Harry Lucas speaks at the Nuu-chah-nulth Reconciliation Community Gathering/Discussion at Maht Mahs on May, 9. (Eric Plummer photos)
A forum to collaboratively define Nuu-chah-nulth relations with Canada began with elders standing up to proclaim the importance of unity.
Harry Lucas, a Hupacasath member who grew up during the ‘40s and ‘50 in Vancouver Island west coast communities like Zeballos, Hesquiaht Harbour and Hot Springs Cove, stressed the need for people from B.C.’s 14 Nuu-chah-nulth nations to work together.
“Let’s be one; let’s let the differences aside and work as a nation where we need to be united,” he said. “We’re one people, we’re all relatives, all the way down to the states.”
On the first of the two-day Reconciliation Community Gathering/Discussion in Maht Mahs, Lucas noted that he doesn’t see Nuu-chah-nulth-aht united like they were in the ‘70s, ‘80s and 1990s.
“I don’t see that anymore,” he observed. “This place used to be full of people wanting to listen to what’s happening, and we need to recover that. We need to work together as one people, one nation. Being separate doesn’t seem to help.”
Anne Robinson stood up to emphasize a return to “core values” that were gained from elders.
“Our responsibility to care for all things on this earth was something we agreed to generations back when the humans and all things first came to the earth,” she said. “Those are the things that we can reach for, bring back into our families and into our communities as a way to pull back together as one people with one voice again - because we are so far from that. I’ve seen it in my lifetime.”
Held by the NTC on Tseshaht territory May 9-10, the forum is collecting input from Nuu-chah-nulth members to define the collective’s messaging to Ottawa. Plans are that this will be compiled into a document to be adopted at the NTC’s annual general meeting in September, the month before Canada’s federal election.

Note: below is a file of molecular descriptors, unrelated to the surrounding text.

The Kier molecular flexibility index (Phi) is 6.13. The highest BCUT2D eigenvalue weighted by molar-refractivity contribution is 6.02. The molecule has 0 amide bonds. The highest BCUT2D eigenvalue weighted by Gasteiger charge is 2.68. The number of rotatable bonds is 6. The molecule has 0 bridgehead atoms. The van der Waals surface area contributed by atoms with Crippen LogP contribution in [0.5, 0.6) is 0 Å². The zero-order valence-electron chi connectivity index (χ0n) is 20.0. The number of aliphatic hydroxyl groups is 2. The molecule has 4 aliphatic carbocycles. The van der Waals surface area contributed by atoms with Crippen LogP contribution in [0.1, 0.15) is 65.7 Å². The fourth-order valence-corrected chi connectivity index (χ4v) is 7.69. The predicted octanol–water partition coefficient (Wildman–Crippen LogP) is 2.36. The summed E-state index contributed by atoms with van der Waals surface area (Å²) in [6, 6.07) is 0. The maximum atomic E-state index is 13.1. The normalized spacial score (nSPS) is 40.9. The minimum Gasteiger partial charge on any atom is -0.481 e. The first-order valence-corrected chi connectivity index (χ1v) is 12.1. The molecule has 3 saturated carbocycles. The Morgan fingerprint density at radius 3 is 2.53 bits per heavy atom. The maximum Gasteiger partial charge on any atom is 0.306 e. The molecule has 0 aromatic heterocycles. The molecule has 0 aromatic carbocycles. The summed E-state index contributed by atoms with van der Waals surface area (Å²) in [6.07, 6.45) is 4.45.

Under the Liberals, the last term in Ottawa has included a declaration from Prime Minister Justin Trudeau that no other relationship is more important to Canada than the one with its Indigenous peoples. One Indigenous affairs department has been separated into Indigenous Services Canada and Crown-Indigenous Relations, and this year’s federal budget included an announcement that all treaty loans would be forgiven or repaid to First Nations.
But many feel Canada’s relations with its Aboriginal peoples has not improved. More than half of the country’s children in foster care are Indigenous, with rates significantly higher in western provinces. And a decade after the Supreme Court of Canada ruled on the right of five Nuu-chah-nulth nations to catch and sell fish from their territories, the scope of this right is still caught up in an appeal.
“It’s to someone else’s benefit that we are dividing, it’s that political structure across this land,” said Robinson. “Think back to what was shown to you.”
Nuchatlaht Councillor Archie Little said that the provincial government and Fisheries and Oceans Canada need to see that First Nations are the best leaders in sustainably using resources.
“Good solid management is not always based on money,” he said.
Lucas expressed his frustration on the water.
“When I go fishing in my territory I’m told I can’t fish there, meanwhile there’s about 40-50 sport fishing boats fishing in the same area where I’m not allowed,” he said, adding that he also sees the mismanagement of forests each day. “I live on Sproat Road and I count 250 logging trucks go through there every day.”
As Nuu-chah-nulth work to define what reconciliation will mean in the future, Ehattesaht member Dawn Smith cautioned that the process is far from simple. She assists Camosun College to “Indigenize” its curriculum, and completed doctoral studies at the University of British Columbia on how to humanise post-secondary institutions by incorporating traditional First Nations values.
She’s also studied how various forms of reconciliation with Indigenous peoples in other countries have led to “disappointment” and “essentially really no movement and no education.”
“We’re looking at a process that is substituting now the treaty process. We’re extinguishing our rights in a different way,” she said. “The quality of our lives hasn’t improved with all of these things they’ve thrown at us.”
Topics up for discussion at the reconciliation forum also include lands and resources, climate and environment, Nuu-chah-nulth well-being as well as the next steps to better define the NTC’s message to the federal government.